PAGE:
‘Way Back Wednesday’ Album: ‘Toxicity,’ System Of a Down

Hannah Griesel, Staff Writer Toxicity

System of a Down released their second album, “Toxicity,” on September 4, 2001, and it was an instant hit, debuting at number one on both the American and Canadian charts. SOAD found an audience with their self-titled debut in 1998, but it wasn’t until they reached success with “Toxicity” when the first album went platinum. “Toxicity” continues to receive acclaim, 13 years since its release. It’s been listed as one of MusicRadar’s 50 Greatest Heavy Metal Albums of All Time, Rolling Stone’s 100 Best Albums of the Decade for 2000s, Digital Dream Door’s 100 Greatest Metal Albums and 100 Greatest Albums of the 2000s, Alternative Press’ 25 Best Albums of 2001, Mojo’s 100 Modern Classics and Blender’s 500 CDs You Must Own.
“Chop Suey!,” the first single from the album, is one of SOAD’s most recognizable songs despite its low chart rankings. The single and the album were topping the charts the week of the 9/11 terrorist attacks, until “Chop Suey!” was deemed inappropriate for its lyrics (“I don’t think you trust in my self-righteous suicide”). Guitarist, vocalist and songwriter Daron Malakian has said that the song was intended to be about how people are thought of differently depending on how they pass away and categorized into deserving and undeserving of death.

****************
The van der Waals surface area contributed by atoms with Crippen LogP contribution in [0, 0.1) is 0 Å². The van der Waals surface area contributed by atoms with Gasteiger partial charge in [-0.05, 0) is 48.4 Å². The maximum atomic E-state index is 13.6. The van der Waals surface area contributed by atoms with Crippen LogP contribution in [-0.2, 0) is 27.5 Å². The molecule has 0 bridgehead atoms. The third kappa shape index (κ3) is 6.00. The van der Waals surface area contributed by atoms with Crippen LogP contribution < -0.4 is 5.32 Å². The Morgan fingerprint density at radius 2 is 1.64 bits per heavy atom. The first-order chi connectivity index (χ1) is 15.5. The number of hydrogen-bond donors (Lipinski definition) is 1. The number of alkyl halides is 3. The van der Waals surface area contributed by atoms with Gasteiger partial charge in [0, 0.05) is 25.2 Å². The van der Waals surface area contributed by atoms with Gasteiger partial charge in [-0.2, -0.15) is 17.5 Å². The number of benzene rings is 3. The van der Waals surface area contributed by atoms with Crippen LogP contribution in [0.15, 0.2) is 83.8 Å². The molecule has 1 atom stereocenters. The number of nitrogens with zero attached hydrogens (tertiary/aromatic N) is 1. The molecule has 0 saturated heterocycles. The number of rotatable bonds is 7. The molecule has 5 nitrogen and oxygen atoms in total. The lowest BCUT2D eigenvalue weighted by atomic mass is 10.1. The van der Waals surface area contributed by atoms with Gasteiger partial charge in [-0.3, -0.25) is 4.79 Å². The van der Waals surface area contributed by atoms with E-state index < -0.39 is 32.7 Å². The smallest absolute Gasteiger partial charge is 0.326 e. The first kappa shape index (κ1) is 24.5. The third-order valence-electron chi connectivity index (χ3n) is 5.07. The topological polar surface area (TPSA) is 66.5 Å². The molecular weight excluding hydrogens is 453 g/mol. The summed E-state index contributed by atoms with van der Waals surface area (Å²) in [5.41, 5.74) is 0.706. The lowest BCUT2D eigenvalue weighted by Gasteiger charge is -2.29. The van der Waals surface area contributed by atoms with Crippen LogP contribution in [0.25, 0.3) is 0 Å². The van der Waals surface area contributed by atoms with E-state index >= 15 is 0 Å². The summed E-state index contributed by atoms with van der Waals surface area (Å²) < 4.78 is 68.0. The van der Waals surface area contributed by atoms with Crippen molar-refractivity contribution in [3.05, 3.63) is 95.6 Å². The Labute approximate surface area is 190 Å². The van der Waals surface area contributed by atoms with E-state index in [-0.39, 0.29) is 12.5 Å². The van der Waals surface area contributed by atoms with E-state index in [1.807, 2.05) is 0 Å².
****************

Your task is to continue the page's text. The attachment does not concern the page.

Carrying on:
Many SOAD lyrics sound ridiculous upon first listen, but a carry deeper, often political, meaning.
“Toxicity,” the album’s title track, is also among the bands best known songs. Fans offer different interpretations of the lyrics. Every member of the band is of Armenian descent, and some fans feel that the song is about the corrupt nature of Armenia, describing it as toxic.
The first song, “Prison Song,” is quite literal in its meaning: the corruption of America’s prison system. The song touches on many issues within it, but mostly of the over-population in prisons and the government’s tendency to make major criminals out of petty drug users instead of offering solutions to help the problem (“All research and successful drug policy show/That treatment should be increased/And law enforcement decreased/While abolishing mandatory minimum sentences.”)
Since “Toxicity,” the band released three more albums: “Steal This Album!” in 2002 as a reference to the material being leaked before its release, and the double album “Mezmerize/Hypnotize” in 2005. SOAD went on a hiatus in 2006 when Malakian and drummer John Dolmayan released an album as “Scars on Broadway.” Part of the signature SOAD sound carried over into the project, with his distinctive vocals, but the album received mixed reviews. Lead singer Serj Tankian also released a solo album titled “Elect The Dead” during this time. The band reunited in 2010 and toured from 2011-2013.
There have been hints of new music by a few of the band members, but at this time nothing seems too promising.

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